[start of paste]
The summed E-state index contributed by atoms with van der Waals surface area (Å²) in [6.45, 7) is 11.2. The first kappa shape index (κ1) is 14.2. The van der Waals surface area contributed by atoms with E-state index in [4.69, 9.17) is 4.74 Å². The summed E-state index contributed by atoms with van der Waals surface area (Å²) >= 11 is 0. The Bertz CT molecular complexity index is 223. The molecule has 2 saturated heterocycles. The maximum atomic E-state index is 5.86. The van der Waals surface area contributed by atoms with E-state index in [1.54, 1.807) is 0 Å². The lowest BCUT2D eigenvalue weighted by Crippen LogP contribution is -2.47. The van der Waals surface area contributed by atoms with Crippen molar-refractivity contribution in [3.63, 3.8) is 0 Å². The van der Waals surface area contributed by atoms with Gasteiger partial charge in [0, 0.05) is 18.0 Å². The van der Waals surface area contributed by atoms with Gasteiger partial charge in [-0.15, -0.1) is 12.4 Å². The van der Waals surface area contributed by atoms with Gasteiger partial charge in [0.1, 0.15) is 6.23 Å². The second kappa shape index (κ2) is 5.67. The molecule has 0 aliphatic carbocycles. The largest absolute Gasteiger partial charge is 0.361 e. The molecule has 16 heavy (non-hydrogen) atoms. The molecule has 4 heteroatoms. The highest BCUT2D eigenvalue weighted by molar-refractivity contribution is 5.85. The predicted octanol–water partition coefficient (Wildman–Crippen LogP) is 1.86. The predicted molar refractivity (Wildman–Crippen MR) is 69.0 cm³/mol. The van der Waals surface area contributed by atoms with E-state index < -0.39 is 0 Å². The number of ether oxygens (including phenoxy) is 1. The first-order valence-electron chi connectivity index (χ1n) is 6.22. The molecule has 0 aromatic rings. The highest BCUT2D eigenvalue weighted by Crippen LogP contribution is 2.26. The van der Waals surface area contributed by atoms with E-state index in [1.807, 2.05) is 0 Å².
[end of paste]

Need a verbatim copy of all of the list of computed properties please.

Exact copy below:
The summed E-state index contributed by atoms with van der Waals surface area (Å²) in [6.45, 7) is 11.2. The first kappa shape index (κ1) is 14.2. The van der Waals surface area contributed by atoms with E-state index in [4.69, 9.17) is 4.74 Å². The summed E-state index contributed by atoms with van der Waals surface area (Å²) >= 11 is 0. The Bertz CT molecular complexity index is 223. The molecule has 2 saturated heterocycles. The maximum atomic E-state index is 5.86. The van der Waals surface area contributed by atoms with E-state index in [1.54, 1.807) is 0 Å². The lowest BCUT2D eigenvalue weighted by Crippen LogP contribution is -2.47. The van der Waals surface area contributed by atoms with Crippen molar-refractivity contribution in [3.63, 3.8) is 0 Å². The van der Waals surface area contributed by atoms with Gasteiger partial charge in [0, 0.05) is 18.0 Å². The van der Waals surface area contributed by atoms with Gasteiger partial charge in [-0.15, -0.1) is 12.4 Å². The van der Waals surface area contributed by atoms with Gasteiger partial charge in [0.1, 0.15) is 6.23 Å². The second kappa shape index (κ2) is 5.67. The molecule has 0 aliphatic carbocycles. The largest absolute Gasteiger partial charge is 0.361 e. The molecule has 16 heavy (non-hydrogen) atoms. The molecule has 4 heteroatoms. The highest BCUT2D eigenvalue weighted by molar-refractivity contribution is 5.85. The predicted octanol–water partition coefficient (Wildman–Crippen LogP) is 1.86. The predicted molar refractivity (Wildman–Crippen MR) is 69.0 cm³/mol. The van der Waals surface area contributed by atoms with E-state index < -0.39 is 0 Å². The number of ether oxygens (including phenoxy) is 1. The first-order valence-electron chi connectivity index (χ1n) is 6.22. The molecule has 0 aromatic rings. The highest BCUT2D eigenvalue weighted by Crippen LogP contribution is 2.26. The van der Waals surface area contributed by atoms with E-state index in [1.807, 2.05) is 0 Å².